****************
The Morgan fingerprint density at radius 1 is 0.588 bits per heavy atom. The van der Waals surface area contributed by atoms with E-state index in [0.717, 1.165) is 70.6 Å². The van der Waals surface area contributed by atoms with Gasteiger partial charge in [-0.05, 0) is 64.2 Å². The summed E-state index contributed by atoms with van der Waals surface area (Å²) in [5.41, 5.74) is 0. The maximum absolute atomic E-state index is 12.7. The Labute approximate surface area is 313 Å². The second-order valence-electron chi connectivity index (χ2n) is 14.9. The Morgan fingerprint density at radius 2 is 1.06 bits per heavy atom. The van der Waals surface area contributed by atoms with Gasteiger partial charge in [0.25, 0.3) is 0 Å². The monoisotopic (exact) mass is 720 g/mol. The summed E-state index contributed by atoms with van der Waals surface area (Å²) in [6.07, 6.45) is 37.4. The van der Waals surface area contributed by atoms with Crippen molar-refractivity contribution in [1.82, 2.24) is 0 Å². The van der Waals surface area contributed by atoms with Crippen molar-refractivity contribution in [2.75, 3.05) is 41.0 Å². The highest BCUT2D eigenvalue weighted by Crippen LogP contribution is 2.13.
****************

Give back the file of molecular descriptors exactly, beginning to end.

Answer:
The Morgan fingerprint density at radius 1 is 0.588 bits per heavy atom. The van der Waals surface area contributed by atoms with E-state index in [0.717, 1.165) is 70.6 Å². The van der Waals surface area contributed by atoms with Gasteiger partial charge in [-0.05, 0) is 64.2 Å². The summed E-state index contributed by atoms with van der Waals surface area (Å²) in [5.41, 5.74) is 0. The maximum absolute atomic E-state index is 12.7. The Labute approximate surface area is 313 Å². The second-order valence-electron chi connectivity index (χ2n) is 14.9. The Morgan fingerprint density at radius 2 is 1.06 bits per heavy atom. The van der Waals surface area contributed by atoms with Gasteiger partial charge in [0.25, 0.3) is 0 Å². The monoisotopic (exact) mass is 720 g/mol. The summed E-state index contributed by atoms with van der Waals surface area (Å²) in [6.07, 6.45) is 37.4. The van der Waals surface area contributed by atoms with Crippen molar-refractivity contribution in [1.82, 2.24) is 0 Å². The van der Waals surface area contributed by atoms with Crippen molar-refractivity contribution in [2.75, 3.05) is 41.0 Å². The highest BCUT2D eigenvalue weighted by Crippen LogP contribution is 2.13.